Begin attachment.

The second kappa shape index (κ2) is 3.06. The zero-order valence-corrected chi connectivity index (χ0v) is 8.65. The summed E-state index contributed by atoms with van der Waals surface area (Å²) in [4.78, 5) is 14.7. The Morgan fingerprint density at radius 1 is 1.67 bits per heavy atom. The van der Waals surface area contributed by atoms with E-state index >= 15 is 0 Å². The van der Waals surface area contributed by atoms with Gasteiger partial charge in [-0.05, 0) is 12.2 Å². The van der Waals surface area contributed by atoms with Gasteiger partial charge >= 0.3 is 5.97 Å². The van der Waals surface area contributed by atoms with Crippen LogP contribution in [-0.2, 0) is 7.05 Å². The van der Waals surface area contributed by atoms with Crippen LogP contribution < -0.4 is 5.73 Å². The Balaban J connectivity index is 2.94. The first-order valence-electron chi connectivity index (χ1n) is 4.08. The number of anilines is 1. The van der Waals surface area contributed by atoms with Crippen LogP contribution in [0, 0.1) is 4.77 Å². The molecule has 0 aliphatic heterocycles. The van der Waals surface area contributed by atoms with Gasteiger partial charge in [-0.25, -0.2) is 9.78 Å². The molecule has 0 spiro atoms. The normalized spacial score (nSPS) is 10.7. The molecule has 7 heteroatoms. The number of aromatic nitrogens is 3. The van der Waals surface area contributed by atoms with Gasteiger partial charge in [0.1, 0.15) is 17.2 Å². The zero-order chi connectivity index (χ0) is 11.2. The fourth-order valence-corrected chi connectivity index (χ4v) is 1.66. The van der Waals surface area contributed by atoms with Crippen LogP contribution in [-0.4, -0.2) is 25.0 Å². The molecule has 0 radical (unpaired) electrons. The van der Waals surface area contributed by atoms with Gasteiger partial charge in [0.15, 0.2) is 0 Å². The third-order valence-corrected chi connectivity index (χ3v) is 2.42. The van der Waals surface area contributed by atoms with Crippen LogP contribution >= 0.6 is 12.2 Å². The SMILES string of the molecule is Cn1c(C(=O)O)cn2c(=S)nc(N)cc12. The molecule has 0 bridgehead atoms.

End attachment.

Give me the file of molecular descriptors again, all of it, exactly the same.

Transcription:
The second kappa shape index (κ2) is 3.06. The zero-order valence-corrected chi connectivity index (χ0v) is 8.65. The summed E-state index contributed by atoms with van der Waals surface area (Å²) in [4.78, 5) is 14.7. The Morgan fingerprint density at radius 1 is 1.67 bits per heavy atom. The van der Waals surface area contributed by atoms with E-state index >= 15 is 0 Å². The van der Waals surface area contributed by atoms with Gasteiger partial charge in [-0.05, 0) is 12.2 Å². The van der Waals surface area contributed by atoms with Gasteiger partial charge >= 0.3 is 5.97 Å². The van der Waals surface area contributed by atoms with Crippen LogP contribution in [-0.2, 0) is 7.05 Å². The van der Waals surface area contributed by atoms with Crippen LogP contribution < -0.4 is 5.73 Å². The Balaban J connectivity index is 2.94. The first-order valence-electron chi connectivity index (χ1n) is 4.08. The number of anilines is 1. The van der Waals surface area contributed by atoms with Crippen LogP contribution in [0, 0.1) is 4.77 Å². The molecule has 0 aliphatic heterocycles. The van der Waals surface area contributed by atoms with Gasteiger partial charge in [-0.25, -0.2) is 9.78 Å². The molecule has 0 spiro atoms. The normalized spacial score (nSPS) is 10.7. The molecule has 7 heteroatoms. The number of aromatic nitrogens is 3. The van der Waals surface area contributed by atoms with Gasteiger partial charge in [0.1, 0.15) is 17.2 Å². The zero-order chi connectivity index (χ0) is 11.2. The fourth-order valence-corrected chi connectivity index (χ4v) is 1.66. The van der Waals surface area contributed by atoms with Crippen LogP contribution in [-0.4, -0.2) is 25.0 Å². The molecule has 0 radical (unpaired) electrons. The van der Waals surface area contributed by atoms with Gasteiger partial charge in [0.15, 0.2) is 0 Å². The third-order valence-corrected chi connectivity index (χ3v) is 2.42. The van der Waals surface area contributed by atoms with Crippen LogP contribution >= 0.6 is 12.2 Å². The SMILES string of the molecule is Cn1c(C(=O)O)cn2c(=S)nc(N)cc12. The molecule has 0 bridgehead atoms.